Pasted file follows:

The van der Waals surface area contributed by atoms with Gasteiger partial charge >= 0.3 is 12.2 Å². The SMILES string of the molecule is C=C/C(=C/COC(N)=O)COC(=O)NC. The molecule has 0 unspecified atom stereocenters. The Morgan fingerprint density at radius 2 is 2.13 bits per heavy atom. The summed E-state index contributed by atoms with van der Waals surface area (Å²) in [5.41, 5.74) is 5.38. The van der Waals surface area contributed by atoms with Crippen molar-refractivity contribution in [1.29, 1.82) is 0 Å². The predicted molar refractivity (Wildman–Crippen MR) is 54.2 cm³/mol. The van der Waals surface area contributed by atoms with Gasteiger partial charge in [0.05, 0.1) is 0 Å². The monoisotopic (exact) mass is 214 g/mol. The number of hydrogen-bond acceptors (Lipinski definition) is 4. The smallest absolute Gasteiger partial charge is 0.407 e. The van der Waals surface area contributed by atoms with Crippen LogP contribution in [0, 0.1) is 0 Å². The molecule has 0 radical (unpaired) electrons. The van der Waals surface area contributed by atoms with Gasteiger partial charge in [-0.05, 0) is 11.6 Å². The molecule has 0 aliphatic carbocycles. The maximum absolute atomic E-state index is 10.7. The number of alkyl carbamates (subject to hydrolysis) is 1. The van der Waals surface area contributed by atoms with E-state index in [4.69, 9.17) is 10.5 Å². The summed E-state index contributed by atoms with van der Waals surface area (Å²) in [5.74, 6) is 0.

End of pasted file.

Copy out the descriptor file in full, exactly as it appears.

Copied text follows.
The van der Waals surface area contributed by atoms with Gasteiger partial charge >= 0.3 is 12.2 Å². The SMILES string of the molecule is C=C/C(=C/COC(N)=O)COC(=O)NC. The molecule has 0 unspecified atom stereocenters. The Morgan fingerprint density at radius 2 is 2.13 bits per heavy atom. The summed E-state index contributed by atoms with van der Waals surface area (Å²) in [5.41, 5.74) is 5.38. The van der Waals surface area contributed by atoms with Crippen molar-refractivity contribution in [1.29, 1.82) is 0 Å². The predicted molar refractivity (Wildman–Crippen MR) is 54.2 cm³/mol. The van der Waals surface area contributed by atoms with Gasteiger partial charge in [0.05, 0.1) is 0 Å². The monoisotopic (exact) mass is 214 g/mol. The number of hydrogen-bond acceptors (Lipinski definition) is 4. The smallest absolute Gasteiger partial charge is 0.407 e. The van der Waals surface area contributed by atoms with Crippen LogP contribution in [0, 0.1) is 0 Å². The molecule has 0 radical (unpaired) electrons. The van der Waals surface area contributed by atoms with Gasteiger partial charge in [-0.05, 0) is 11.6 Å². The molecule has 0 aliphatic carbocycles. The maximum absolute atomic E-state index is 10.7. The number of alkyl carbamates (subject to hydrolysis) is 1. The van der Waals surface area contributed by atoms with E-state index in [4.69, 9.17) is 10.5 Å². The summed E-state index contributed by atoms with van der Waals surface area (Å²) in [5.74, 6) is 0.